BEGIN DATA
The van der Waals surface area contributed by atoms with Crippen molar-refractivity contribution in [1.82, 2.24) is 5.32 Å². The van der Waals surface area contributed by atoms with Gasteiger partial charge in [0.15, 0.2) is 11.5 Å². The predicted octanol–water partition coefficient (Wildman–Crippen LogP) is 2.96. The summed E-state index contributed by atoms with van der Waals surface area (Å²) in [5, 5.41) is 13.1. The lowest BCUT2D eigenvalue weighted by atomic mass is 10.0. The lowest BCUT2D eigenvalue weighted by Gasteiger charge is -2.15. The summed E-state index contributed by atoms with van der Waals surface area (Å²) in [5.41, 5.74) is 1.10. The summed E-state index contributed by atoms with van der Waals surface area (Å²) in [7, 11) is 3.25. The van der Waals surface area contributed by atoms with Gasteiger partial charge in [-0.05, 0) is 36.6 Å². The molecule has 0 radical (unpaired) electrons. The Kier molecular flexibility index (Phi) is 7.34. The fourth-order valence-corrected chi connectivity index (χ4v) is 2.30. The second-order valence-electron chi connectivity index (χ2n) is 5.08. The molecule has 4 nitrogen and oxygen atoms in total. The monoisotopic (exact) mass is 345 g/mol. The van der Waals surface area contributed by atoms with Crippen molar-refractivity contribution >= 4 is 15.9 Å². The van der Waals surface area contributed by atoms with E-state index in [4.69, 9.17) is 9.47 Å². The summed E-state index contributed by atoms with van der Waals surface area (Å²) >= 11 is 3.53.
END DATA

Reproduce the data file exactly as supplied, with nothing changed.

The van der Waals surface area contributed by atoms with Crippen molar-refractivity contribution in [1.82, 2.24) is 5.32 Å². The van der Waals surface area contributed by atoms with Gasteiger partial charge in [0.15, 0.2) is 11.5 Å². The predicted octanol–water partition coefficient (Wildman–Crippen LogP) is 2.96. The summed E-state index contributed by atoms with van der Waals surface area (Å²) in [5, 5.41) is 13.1. The lowest BCUT2D eigenvalue weighted by atomic mass is 10.0. The lowest BCUT2D eigenvalue weighted by Gasteiger charge is -2.15. The summed E-state index contributed by atoms with van der Waals surface area (Å²) in [5.41, 5.74) is 1.10. The summed E-state index contributed by atoms with van der Waals surface area (Å²) in [7, 11) is 3.25. The van der Waals surface area contributed by atoms with Gasteiger partial charge in [-0.05, 0) is 36.6 Å². The molecule has 0 radical (unpaired) electrons. The Kier molecular flexibility index (Phi) is 7.34. The fourth-order valence-corrected chi connectivity index (χ4v) is 2.30. The second-order valence-electron chi connectivity index (χ2n) is 5.08. The molecule has 4 nitrogen and oxygen atoms in total. The monoisotopic (exact) mass is 345 g/mol. The van der Waals surface area contributed by atoms with Crippen molar-refractivity contribution >= 4 is 15.9 Å². The van der Waals surface area contributed by atoms with E-state index in [4.69, 9.17) is 9.47 Å². The summed E-state index contributed by atoms with van der Waals surface area (Å²) >= 11 is 3.53.